Bitcoin hovers near $48K ahead of fresh key US inflation data
Bitcoin (BTC) recovered above $48,000 on Dec. 10 after another fall took BTC/USD to lows of $47,350 overnight.
Data from Cointelegraph Markets Pro and TradingView showed the pair orbiting $48,300 at the time of writing as markets braced for November’s Consumer Price Index (CPI) readout.
As Cointelegraph reported, economists tip this month’s year-on-year inflation data to beat October at 6.7%.
While last month’s shock CPI news fuelled an uptick across Bitcoin and crypto assets, caution among analysts prevailed ahead of Friday’s figures.
“At this point I think the CPI data is moot. Markets have priced it in unless it’s to the extreme end,” popular trader Pentoshi argued on Twitter.
He added that the “real” potential market mover from the macro side should be next week when the United States Federal Reserve’s Federal Open Market Committee gives indications over the central bank’s asset purchase taper policy.
Increasing the rate of tapering — decreasing asset purchases — would pressure risk assets, commentators say, leading to reduced performance for Bitcoin. For Arthur Hayes, former CEO of derivatives platform BitMEX, this would only reverse once the Fed returns to “business as usual.”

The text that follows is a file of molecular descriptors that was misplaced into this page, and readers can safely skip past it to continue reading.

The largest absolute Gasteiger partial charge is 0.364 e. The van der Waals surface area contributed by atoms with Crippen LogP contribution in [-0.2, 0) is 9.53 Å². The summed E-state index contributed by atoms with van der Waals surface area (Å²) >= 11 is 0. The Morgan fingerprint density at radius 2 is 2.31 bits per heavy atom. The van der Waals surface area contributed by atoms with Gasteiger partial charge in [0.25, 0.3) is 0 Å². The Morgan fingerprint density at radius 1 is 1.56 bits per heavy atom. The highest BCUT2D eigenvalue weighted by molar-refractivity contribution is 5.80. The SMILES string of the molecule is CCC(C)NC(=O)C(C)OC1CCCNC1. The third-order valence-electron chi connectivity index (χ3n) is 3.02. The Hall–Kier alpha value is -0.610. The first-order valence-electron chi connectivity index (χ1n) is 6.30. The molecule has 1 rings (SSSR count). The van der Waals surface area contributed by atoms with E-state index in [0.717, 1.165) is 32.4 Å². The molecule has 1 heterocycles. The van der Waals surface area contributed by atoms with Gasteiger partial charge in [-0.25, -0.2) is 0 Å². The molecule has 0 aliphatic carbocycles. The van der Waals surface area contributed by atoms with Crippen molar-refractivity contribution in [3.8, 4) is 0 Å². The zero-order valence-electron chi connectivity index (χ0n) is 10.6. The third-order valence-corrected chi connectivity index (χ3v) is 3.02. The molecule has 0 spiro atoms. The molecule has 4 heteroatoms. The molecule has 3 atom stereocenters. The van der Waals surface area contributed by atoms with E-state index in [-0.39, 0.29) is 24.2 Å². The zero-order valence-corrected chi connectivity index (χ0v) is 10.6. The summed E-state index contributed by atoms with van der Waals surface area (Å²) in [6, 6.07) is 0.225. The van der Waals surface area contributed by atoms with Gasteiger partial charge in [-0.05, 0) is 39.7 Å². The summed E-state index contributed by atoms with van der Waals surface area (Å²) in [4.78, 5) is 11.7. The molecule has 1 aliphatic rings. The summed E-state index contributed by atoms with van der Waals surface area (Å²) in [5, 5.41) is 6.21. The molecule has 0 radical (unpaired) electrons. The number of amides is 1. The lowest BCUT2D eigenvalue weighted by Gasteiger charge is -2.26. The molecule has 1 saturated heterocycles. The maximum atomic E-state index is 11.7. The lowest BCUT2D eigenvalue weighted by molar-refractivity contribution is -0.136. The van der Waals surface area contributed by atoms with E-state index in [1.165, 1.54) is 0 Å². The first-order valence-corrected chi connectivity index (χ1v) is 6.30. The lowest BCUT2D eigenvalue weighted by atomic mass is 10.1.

“For those who are deciding whether to allocate more fiat into crypto, it pays to wait. I don’t see money getting any free-er or easier. Therefore, it pays to sit on the sidelines until the dust settles after a March 2022 or June 2022 Fed rate hike,” he wrote in his latest blog post on Thursday.
“Watch out for a puke fest in risk asset prices should the Fed hike, followed by a quick resumption of zero interest rate policy and aggressive bond purchases. When the Fed signals a return to business as usual, then it’s time to back up the truck.”
“Bottoms take time”
Such a prognosis ties in with existing medium-term forecasts for Bitcoin putting its cycle top further on in 2022 — not this month, as previously slated.
“Bottoms take time. Unfortunately, they do. And we’re getting close to it with Bitcoin,” he advised Twitter followers.
“After that, we’ll get another big cycle in 2022. All good.”
He added that compared to 2017, the last post-halving bull run year, Bitcoin was “probably” more toward the beginning of its peak phase than the end of it.
Meanwhile, separate data, which has shown Bitcoin copying price action from 2017 almost to the day, faces a key test this month.
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